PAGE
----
THROWBACK THURSDAY: THE H8FUL EIGHT
Dubious, digit-inclusive title notwithstanding (don’t we usually reserve those for Fast & Furious-er?), Tarantino’s eighth directorial effort, The H8ful Eight, is a slow-burn, barking mad post Civil War whodunit. It’s a brash showcase for the auteur’s returning repertory players and a raw illustration of the man’s urgent engagement with the contemporary American political environment.
Said cast boasts returning QT irregulars in Sam Jackson, Kurt Russell, Michael Madsen, Tim Roth and so on, and elicits a wildcat turn from Jennifer Jason Leigh as Daisy Domergue — a feral no-gooder en route to a date with the noose in the town of Red Rock.
Shit, as it is wont to do, goes awry. Waylaid by a blizzard, Daisy, her captor, Russell’s John ‘The Hangman’ Ruth, Jackson’s Major Marquis Warren and their carriage driver, O.B. (James Parks) find themselves holed up in a roadhouse known as Millie’s Haberdashery, where, it quickly becomes apparent, something untoward is definitely afoot.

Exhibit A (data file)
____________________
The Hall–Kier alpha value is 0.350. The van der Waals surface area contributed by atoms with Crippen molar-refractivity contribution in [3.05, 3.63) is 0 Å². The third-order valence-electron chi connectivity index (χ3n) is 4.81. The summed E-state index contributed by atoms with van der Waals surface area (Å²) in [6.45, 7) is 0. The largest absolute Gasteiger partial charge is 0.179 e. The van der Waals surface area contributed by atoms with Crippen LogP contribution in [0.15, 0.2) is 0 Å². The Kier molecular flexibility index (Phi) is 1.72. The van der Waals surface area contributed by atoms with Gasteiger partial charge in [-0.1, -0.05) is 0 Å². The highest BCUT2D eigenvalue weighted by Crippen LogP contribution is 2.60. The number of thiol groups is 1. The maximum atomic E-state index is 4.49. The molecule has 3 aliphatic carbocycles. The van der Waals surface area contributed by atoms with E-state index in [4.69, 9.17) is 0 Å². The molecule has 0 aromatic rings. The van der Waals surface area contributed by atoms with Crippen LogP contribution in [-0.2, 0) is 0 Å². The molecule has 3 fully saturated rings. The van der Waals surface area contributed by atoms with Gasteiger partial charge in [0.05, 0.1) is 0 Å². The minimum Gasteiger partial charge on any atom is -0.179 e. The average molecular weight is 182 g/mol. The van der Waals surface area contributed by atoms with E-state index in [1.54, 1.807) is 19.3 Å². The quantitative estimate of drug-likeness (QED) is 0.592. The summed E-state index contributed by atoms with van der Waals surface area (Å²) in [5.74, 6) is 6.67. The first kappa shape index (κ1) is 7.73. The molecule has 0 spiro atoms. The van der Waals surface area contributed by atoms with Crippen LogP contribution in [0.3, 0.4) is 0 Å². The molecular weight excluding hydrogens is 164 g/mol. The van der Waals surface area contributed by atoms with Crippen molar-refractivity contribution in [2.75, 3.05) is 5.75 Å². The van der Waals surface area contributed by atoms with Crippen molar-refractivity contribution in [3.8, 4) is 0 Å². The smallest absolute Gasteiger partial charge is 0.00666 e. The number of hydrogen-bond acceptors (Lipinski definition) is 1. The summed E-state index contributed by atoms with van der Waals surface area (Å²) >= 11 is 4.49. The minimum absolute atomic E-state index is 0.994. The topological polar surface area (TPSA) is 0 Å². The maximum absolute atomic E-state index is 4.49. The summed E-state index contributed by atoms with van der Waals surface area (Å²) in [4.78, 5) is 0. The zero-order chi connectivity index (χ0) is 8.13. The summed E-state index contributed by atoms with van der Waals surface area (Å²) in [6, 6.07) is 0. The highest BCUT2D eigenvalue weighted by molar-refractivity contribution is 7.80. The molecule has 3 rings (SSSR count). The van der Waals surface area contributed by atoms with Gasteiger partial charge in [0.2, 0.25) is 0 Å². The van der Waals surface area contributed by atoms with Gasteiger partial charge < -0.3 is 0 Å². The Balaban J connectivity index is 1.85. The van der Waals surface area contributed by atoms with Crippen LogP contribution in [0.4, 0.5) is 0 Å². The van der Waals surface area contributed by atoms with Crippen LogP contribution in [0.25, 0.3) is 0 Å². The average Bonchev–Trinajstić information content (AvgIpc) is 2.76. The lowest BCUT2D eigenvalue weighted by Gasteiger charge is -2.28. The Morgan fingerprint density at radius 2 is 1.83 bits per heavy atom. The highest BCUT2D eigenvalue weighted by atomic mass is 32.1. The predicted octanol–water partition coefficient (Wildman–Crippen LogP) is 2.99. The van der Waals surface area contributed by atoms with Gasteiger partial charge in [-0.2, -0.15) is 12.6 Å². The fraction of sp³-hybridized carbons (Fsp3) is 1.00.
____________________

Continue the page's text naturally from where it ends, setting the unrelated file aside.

To delve further would do a disservice to Tarantino’s exquisitely engineered plot; a marvel of taut, excruciating suspense designed to confound audience expectations and leave you sweating and writhing in your seat, breath held, heart palpitating.
Tarantino, ever the magpie, nods as much to your Argentos or Fulcis (or even Raimis — trust me on this one) as he does Ford, Leone or, indeed, Carpenter (it’s de rigueur by now to namecheck The Thing homage, isn’t it?). Only when all of the director’s pieces are finally in place do you appreciate the mastery of the choices on display in The H8ful Eight.
Sure, there are the expected stylistic quirks and inverted genre tropes, but here Tarantino embraces and exploits the artifice of the traditional experience to inform and enhance the audience’s experience.
The H8ful Eight is an enraged excoriation of American exceptionalism and the lurid myths that fuel its institutionalised lunacy to this day — and show no signs of abating.
See it in 70mm Ultra Panavision and immerse yourself in what may very be the enfant terrible’s most polarising, confronting work yet.